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The Glass Magician

The Glass Magician

Scritto da Charlie N. Holmberg

Narrato da Amy McFadden


The Glass Magician

Scritto da Charlie N. Holmberg

Narrato da Amy McFadden

valutazioni:
4/5 (68 valutazioni)
Lunghezza:
6 ore
Pubblicato:
Nov 4, 2014
ISBN:
9781491548646
Formato:
Audiolibro

Descrizione

Now well into her apprenticeship with magician Emery Thane, twenty-year-old Ceony Twill is continuing to discover the joy of paper magic. She adores bringing her spells to life in surprising ways, from learning the power of distortion to creating a beloved paper dog. And she secretly hopes that the romance she foresaw blossoming between her and the peculiar yet strikingly handsome Emery finally becomes real.

But when one magician with a penchant for deadly scheming believes that Ceony possesses a secret, he vows to discover it…even if it tears apart the very fabric of their magical world. After a series of attacks target Ceony, and catch those she holds most dear in the crossfire, she knows she must find the true limits of her powers…and keep her knowledge from falling into wicked hands.

The delightful sequel to Charlie N. Holmberg's The Paper Magician, The Glass Magician will charm listeners young and old alike.

Pubblicato:
Nov 4, 2014
ISBN:
9781491548646
Formato:
Audiolibro

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Recensioni dei lettori

  • (5/5)
    Goodreads Synopsis: Three months after returning Magician Emery Thane’s heart to his body, Ceony Twill is well on her way to becoming a Folder. Unfortunately, not all of Ceony’s thoughts have been focused on paper magic. Though she was promised romance by a fortuity box, Ceony still hasn’t broken the teacher-student barrier with Emery, despite their growing closeness.When a magician with a penchant for revenge believes that Ceony possesses a secret, he vows to discover it…even if it tears apart the very fabric of their magical world. After a series of attacks target Ceony and catch those she holds most dear in the crossfire, Ceony knows she must find the true limits of her powers…and keep her knowledge from falling into wayward hands.The delightful sequel to Charlie N. Holmberg’s The Paper Magician, The Glass Magician will charm readers young and old alike.My Review: I received a copy of this book from Netgalley, in exchange for a review. And man, am I glad I requested it. After reading the first book I really wanted to read more, so I requested this one and downloaded it immediately. Delightful is an awesome word for this book, and even though I don't like magic very much, I absolutely loved these books. I think it's one of my new favourite series. The story takes place three months after the last book. At the end of the last one Ceony, the main character and the apprentice to Emery Thane, a paper magician, looked into a fortuity box, and was told Emery's future. It was with her. Since seeing that she hadn't been completely focused on her studies, but instead on her teacher. Most of the book was focused on that, but also her learning new spells, and eventually, another face off with yet another blood magician, and a new addition, a gaffer. Someone who broke their bonds with their own magic element, and chose another one. The one thing they want? Lira unfrozen. Not a good idea, right? So Ceony fights and fights, and fights some more, in the last half of this book. And then Emery Thane fights. I was not expecting a chapter from his point of view, but I was pleasantly surprised on how much I liked seeing things from his side for once. It's an awesome book, and I definitely recommend you check out the series. Thanks for reading.(Radioactivebookreviews.wordpress.com)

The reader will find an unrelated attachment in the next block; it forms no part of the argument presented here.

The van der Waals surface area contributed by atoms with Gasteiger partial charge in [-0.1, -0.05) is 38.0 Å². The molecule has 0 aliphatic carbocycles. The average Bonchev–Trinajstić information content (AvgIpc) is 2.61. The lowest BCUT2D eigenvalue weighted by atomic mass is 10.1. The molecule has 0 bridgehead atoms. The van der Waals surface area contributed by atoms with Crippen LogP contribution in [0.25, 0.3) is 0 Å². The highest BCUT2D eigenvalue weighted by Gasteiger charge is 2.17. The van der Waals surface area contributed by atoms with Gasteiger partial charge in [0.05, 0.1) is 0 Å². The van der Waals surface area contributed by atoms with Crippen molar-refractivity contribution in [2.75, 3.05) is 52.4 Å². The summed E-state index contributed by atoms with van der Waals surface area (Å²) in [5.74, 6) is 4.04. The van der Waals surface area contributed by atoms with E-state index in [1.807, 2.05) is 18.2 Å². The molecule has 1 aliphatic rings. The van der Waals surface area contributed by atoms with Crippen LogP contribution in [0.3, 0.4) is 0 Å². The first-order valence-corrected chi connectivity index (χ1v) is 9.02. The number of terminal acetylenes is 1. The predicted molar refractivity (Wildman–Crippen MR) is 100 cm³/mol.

• (3/5)
    I found this an enjoyable book. I won't be as critical as some of the reviews because some of them have been harsh. This is a fantasy story and yes it is set in London and yes it is set in the late 1800's. But as all fiction and fantasy books go, the author can take a little bit of liberty with the truth. I found this entertaining. Again, Ceony is irritating in her stupidity that she has to fix everything herself and not let other people, who have experience, handle things. For a first time at writing, Charlie doesn't do a bad job.
  • (4/5)
    I have enjoyed this series a good bit because it is so different. Any fans of magic and element bending this series is perfect. It's got the mixture of romance, mystery and adventure that make for an entertaining book.

    Book two revolves around Ceony's continuing education and figuring out how to save the day from two evil magicians. Emery continues to bumble about like an adorable idiot. Overall they are just an adorable couple to watch grow and bond.

    Excited to read book 3!
  • (4/5)
    Traveling in someone's heart changes your relationship - Ceony and Emery are still trying to figure out how exactly theirs is going to look when danger comes calling. Ceony's natural intelligence and gifts come into play, but she also learns the value of humility and trusting others. While much of this series is whimsical and fun, there is a dark edge to the adventures Ceony has been involved in.
  • (5/5)